Extending the regulatory jurisdiction of the PCAOB would allow for increased oversight of these accounting firms and reduce the risks associated with unknown accounting firms that have been able to avoid scrutiny. We believe that H.R. 1212, as currently introduced, accomplishes many of these same goals, except that we would recommend that the legislation clarify that the PCAOB oversight be extended to audit reports prepared by a registered accounting firm which provides reports for investment advisers, investment companies and other registered entities, as well as registered broker dealers.

(2) Amending the Investment Advisers Act of 1940 (Investment Advisers Act) to require the use of independent custodians in a manner similar to Section 17(f) of the Investment Company Act of 1940 (Investment Company Act), which requires the use of an independent custodian by mutual funds. Section 17(f) of the Investment Company Act requires a registered management company to “place and maintain its securities and similar investments in the custody of” a bank or a dealer admitted to a national securities exchange, subject to such rules and regulations as the Commission may from time to time prescribe for the protection of investors. See 15 U.S.c. § 80a-17(f)(1). In addition, Rule 17f-2(b) of the Rules and Regulations promulgated under the Investment Company Act requires that all such securities and similar investments be deposited in the safekeeping of, or in a vault or other depository maintained by, a bank or other company whose functions and physical facilities are supervised by Federal or State authority. The Rule further provides that investments so deposited shall be physically segregated at all times from those of any other person and shall be withdrawn only in connection with transactions of the character described in the Rule. This custodian requirement essentially removes the ability of an investment adviser to fraudulently use the proceeds invested by new investors to make payments to old investors.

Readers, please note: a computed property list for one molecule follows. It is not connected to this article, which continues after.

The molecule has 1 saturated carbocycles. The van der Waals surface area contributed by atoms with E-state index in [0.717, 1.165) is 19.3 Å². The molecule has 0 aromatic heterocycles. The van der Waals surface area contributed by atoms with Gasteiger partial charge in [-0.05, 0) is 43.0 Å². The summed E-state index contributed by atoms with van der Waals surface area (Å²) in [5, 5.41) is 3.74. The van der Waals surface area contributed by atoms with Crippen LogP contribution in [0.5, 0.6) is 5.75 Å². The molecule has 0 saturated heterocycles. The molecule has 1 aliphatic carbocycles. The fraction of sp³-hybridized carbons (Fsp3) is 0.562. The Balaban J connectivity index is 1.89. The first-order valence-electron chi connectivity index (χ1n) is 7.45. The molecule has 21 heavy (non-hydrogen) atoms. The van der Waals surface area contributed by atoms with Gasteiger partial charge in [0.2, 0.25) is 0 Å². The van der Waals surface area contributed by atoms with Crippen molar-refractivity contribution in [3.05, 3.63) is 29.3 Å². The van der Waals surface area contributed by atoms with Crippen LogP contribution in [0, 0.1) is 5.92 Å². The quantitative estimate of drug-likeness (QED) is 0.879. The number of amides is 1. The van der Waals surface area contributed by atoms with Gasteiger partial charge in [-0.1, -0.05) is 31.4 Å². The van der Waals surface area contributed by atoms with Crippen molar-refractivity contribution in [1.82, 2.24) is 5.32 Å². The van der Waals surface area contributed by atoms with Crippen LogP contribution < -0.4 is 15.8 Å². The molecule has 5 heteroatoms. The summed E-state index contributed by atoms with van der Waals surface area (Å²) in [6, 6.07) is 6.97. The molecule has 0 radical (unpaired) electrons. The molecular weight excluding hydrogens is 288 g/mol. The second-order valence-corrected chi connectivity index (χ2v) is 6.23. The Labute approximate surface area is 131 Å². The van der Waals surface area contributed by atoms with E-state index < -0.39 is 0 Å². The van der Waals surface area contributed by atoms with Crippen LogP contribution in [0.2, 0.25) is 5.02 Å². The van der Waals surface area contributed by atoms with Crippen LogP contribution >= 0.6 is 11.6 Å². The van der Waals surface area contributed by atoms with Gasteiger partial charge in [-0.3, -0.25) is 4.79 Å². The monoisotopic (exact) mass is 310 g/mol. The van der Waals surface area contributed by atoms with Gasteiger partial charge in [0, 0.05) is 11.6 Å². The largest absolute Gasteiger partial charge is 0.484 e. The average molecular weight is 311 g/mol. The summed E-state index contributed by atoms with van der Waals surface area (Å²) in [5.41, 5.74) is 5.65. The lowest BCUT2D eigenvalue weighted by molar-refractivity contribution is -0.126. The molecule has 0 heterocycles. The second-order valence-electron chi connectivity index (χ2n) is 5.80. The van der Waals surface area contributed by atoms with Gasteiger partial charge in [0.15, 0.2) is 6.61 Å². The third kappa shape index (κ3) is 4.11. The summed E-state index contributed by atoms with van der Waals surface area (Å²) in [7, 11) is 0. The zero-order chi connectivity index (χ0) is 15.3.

Hedge funds are currently exempt from the Investment Company Act and are not subject to the independent custodian requirement. In addition, investment advisers who are also registered broker-dealers are currently permitted to clear their trades through their own broker-dealer firm. Thus, both investment advisers and hedge funds should be required to use an independent custodian.

We are aware that the SEC is currently proposing amendments to its custody rule under the Investment Advisers Act to require a written report from an independent public accountant that includes an opinion regarding the custodian’s controls relating to custody of client assets if the client accounts are not maintained by an independent qualified custodian. However, we believe that a more direct way to remedy this statutory loophole would be to amend the Investment Advisers Act in conformity with the Investment Company Act.

(3) The Sarbanes-Oxley Act of 2002 requires ongoing certifications of certain reports by chief executive officers and chief financial officers of public reporting companies. Executives who knowingly file noncompliant reports face possible criminal prosecution including substantial fines and imprisonment.